Exploring Lake Rippey

Mike Rippey plays bridge, runs a large company selling radiators and other car parts all over the country, is president of the board of directors of the Ruth Bancroft Garden, has a gorgeous sweetie named Gretchen and, more than anything else, loves his fish.

Yep. Fish. Orange, silver, blue, finny friends of the wet variety.

At his office building in Benicia, he has build an large fish pond, heated year ’round to keep his tropical pets cozy. We went up to see it today.

Inspecting the troops


These aren’t your basic goldfish–those are too stupid for Mike. He only likes smart fish. These are chichlids, of various types and varieties. He has one with a flock of baby fish swimming under it under they get bigger. Another one carries the tiny babies in its mouth for a couple of weeks until they can fend for them selves.

One of the big boys


There are turtles and frogs, too. The turtles are so slow that even if he drops food right on their heads, the fish will snatch it away faster that the turtles can get to it. The frogs are mostly nocturnal, but we managed a rare sighting–he was a big old boy, and disappeared in a flash.

Hard to get real flamingos in California, so this plastic on will have to do.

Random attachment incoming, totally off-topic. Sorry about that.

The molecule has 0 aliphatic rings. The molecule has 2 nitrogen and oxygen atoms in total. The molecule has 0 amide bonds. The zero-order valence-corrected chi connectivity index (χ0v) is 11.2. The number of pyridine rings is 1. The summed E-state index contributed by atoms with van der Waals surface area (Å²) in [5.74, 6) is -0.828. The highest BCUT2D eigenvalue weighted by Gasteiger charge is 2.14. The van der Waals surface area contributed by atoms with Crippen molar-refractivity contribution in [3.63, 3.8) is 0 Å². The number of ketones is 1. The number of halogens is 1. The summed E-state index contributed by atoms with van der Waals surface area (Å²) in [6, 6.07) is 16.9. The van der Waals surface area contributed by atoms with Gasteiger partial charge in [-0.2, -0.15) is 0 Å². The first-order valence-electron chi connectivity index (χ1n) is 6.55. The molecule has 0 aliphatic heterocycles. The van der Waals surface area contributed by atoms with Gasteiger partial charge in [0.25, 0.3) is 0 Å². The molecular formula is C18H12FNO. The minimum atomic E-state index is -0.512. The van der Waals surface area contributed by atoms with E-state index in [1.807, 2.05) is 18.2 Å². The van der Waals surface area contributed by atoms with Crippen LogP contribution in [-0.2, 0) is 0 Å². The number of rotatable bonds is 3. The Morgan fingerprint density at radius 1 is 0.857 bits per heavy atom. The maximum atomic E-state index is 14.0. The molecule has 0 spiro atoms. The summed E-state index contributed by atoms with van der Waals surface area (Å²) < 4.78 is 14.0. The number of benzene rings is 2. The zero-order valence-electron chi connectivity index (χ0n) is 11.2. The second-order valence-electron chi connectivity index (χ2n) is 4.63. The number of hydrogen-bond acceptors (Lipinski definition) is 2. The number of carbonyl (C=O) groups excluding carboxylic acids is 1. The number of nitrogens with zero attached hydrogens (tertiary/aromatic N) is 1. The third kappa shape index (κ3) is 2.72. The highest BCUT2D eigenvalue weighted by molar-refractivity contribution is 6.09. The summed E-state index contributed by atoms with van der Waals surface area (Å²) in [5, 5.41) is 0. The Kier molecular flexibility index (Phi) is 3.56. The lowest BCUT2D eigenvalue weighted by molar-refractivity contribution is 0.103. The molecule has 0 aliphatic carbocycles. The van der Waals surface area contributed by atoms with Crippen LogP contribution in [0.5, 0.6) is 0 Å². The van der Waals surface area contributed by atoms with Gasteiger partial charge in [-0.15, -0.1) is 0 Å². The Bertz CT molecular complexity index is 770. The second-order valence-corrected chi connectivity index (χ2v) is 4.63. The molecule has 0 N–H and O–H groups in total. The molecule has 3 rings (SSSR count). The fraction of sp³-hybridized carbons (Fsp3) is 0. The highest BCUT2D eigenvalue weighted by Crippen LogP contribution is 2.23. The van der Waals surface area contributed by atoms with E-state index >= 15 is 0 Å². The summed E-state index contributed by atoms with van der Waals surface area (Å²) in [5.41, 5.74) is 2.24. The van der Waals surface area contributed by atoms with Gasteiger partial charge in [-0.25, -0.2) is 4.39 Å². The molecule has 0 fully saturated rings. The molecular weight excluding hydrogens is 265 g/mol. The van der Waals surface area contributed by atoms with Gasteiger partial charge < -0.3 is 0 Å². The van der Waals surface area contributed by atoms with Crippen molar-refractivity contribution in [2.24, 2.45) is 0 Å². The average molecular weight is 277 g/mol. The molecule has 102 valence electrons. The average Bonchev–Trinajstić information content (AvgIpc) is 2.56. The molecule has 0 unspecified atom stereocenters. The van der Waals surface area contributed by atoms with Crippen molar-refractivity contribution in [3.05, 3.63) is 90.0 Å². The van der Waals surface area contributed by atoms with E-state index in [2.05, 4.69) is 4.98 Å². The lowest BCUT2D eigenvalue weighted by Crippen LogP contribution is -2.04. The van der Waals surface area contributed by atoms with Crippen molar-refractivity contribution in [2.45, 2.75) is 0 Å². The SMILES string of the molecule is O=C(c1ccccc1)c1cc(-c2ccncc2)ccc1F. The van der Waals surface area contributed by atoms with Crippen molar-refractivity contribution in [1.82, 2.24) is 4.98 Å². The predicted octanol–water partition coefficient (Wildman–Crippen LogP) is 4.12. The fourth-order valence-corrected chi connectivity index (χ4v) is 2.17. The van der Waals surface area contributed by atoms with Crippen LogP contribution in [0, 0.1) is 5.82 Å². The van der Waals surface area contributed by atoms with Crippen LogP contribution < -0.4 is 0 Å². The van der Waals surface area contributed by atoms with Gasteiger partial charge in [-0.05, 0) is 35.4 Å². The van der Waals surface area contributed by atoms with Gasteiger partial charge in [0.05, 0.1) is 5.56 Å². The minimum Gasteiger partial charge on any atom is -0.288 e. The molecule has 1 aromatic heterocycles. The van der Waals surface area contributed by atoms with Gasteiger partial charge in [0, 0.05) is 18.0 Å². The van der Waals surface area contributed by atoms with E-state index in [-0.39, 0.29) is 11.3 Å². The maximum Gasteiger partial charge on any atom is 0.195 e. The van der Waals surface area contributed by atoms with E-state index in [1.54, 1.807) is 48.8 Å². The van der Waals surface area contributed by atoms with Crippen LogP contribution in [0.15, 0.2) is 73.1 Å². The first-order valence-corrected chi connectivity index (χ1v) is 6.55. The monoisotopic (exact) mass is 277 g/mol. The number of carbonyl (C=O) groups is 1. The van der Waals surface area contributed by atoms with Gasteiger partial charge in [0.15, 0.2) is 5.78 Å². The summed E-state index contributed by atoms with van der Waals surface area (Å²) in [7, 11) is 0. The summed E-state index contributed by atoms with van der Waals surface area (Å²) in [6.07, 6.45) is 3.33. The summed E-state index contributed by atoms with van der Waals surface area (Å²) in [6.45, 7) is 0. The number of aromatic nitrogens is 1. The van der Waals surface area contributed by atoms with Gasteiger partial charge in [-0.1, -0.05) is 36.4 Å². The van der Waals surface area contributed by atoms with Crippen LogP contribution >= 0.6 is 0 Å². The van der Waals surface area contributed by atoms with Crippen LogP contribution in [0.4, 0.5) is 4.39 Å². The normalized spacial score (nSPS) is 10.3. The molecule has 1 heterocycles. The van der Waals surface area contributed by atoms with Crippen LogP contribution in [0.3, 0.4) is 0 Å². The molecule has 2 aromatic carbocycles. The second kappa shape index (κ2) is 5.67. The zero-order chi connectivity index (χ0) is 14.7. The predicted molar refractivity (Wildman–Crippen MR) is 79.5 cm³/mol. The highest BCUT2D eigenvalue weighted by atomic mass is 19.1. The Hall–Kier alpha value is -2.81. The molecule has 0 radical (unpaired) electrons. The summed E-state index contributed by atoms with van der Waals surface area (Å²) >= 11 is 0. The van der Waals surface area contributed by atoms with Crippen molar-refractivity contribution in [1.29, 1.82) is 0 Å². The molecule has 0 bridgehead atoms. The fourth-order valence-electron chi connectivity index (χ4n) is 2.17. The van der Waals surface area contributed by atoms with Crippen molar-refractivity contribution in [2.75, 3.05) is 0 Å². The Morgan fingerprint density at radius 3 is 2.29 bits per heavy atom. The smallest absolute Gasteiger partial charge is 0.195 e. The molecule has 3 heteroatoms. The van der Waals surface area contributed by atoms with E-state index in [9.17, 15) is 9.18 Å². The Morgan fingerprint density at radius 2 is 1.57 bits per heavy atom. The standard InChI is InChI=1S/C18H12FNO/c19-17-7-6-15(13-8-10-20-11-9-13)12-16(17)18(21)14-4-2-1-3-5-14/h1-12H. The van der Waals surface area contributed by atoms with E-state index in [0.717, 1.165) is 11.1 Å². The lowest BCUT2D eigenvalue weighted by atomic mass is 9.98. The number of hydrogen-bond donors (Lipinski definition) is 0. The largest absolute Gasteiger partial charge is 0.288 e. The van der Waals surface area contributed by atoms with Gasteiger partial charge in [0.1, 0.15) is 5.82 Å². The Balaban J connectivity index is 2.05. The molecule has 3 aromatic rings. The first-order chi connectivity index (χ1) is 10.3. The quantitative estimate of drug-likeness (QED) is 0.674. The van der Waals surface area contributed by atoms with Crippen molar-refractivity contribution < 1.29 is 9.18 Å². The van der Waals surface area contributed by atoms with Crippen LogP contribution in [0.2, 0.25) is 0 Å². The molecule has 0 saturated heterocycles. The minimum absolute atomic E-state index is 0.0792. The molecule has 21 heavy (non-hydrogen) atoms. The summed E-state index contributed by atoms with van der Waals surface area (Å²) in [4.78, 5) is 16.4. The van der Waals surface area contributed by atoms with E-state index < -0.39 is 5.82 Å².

Scientists studying the fauna


Mike has an important manager, Derek, who is the most senior employee of the company. His real job is the fish–if the pond isn’t just right, he’s in big trouble. Managing the staff and making the business run are secondary.

Head fish wrangler Derek


The maelstrom of activity when you feed the herd.


Apparently the secret to a great pond is to feed the fish rarely–they manage to live anyway, and more food leads to more fish poop in the water. Nobody wants fish poop. Mike got out a little food, though, just for the fun of watching the feeding frenzy.

I’ve always said that inside every bridge player is someone really interesting, if you just got through the weirdness. Players are smart, educated, interested, involved and passionate. And sometimes, fishy as hell. Turns out that’s interesting, too


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